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Directors Cut

Ross Bell MOS

Ross Bell
Executive Director

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I am calling bullshit on the current hysteria about meth-contaminated houses. It’s an overcooked issue resulting in punishment for people already in precarious social circumstances.

Let’s quickly clear something up. 
I’m talking about so-called contamination from meth use, not from manufacture. That’s a different issue involving volatile and toxic substances nobody should
 be around.

But what are the exposure risks in a home where meth has just been smoked? Our good friend and National Poisons Centre toxicologist Dr Leo Schep says the risks are actually minimal – similar for people who live in a house that had previous dwellers who smoked cigarettes or cannabis.

The fear around real risks from meth labs has exploded onto meth use, and testing companies are exploiting this to scare up business. Housing New Zealand (HNZ) has jumped on this bandwagon, happily wasting taxpayer dollars.

I’m less fussed about the money (testing and remediation represents about 5 percent of the total HNZ maintenance budget), but I’m seriously concerned about the social impacts of evicting a family based on unreliable testing and overstated risk assessments.

Recently, for example, a mother and her eight children were evicted from their HNZ home after a positive meth test. Their emergency accommodation was costing her $1200 per week on top of her existing $60,000 debt to Work and Income. I’m not condoning her meth use, nor will I judge her, but there is nothing right about this picture. Punishing the most vulnerable seems to be a new national sport.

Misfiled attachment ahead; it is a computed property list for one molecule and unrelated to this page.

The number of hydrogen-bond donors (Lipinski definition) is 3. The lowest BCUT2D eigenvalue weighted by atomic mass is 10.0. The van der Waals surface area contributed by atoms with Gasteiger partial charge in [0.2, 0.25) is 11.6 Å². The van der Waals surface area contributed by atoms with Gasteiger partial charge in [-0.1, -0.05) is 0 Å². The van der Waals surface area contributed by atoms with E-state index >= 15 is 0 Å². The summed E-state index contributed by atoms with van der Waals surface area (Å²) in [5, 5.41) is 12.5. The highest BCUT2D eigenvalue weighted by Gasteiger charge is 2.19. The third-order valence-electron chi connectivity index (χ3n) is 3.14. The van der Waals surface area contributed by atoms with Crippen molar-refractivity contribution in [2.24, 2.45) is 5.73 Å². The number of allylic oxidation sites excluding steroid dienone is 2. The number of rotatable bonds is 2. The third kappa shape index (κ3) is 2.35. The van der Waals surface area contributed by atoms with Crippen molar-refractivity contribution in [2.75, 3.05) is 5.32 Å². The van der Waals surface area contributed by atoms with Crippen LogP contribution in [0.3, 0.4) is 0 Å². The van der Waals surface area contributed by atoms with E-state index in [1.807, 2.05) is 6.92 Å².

You would think that, when it comes to vulnerable families, HNZ would employ some procedural rigour before terminating a tenancy. You’d be wrong. There are no formal meth testing standards and any cowboy’s shonky ‘evidence’ can be used to evict tenants, leave them with massive cleaning bills or even demolish their houses.

HNZ’s heartless response compares poorly with the Government’s National Drug Policy which calls instead for compassion. In the case above, couldn’t HNZ have provided a health intervention
for the mum’s meth use and kept her with her family in stable accommodation? God only knows the impact that eviction will have on those children.

Don’t think this is going to get better any time soon. Standards New Zealand has been funded to develop new rules around testing and remediation of meth-contaminated properties. Half the committee members convened for this purpose are commercially involved in testing and clean-ups – the same people riding this meth scaremongering wave.

Much is at stake here, so we need more independent voices to inform this issue. And Housing New Zealand and other social service providers need to show more heart when working with tenants who use drugs.

Ross Bell
Executive Director

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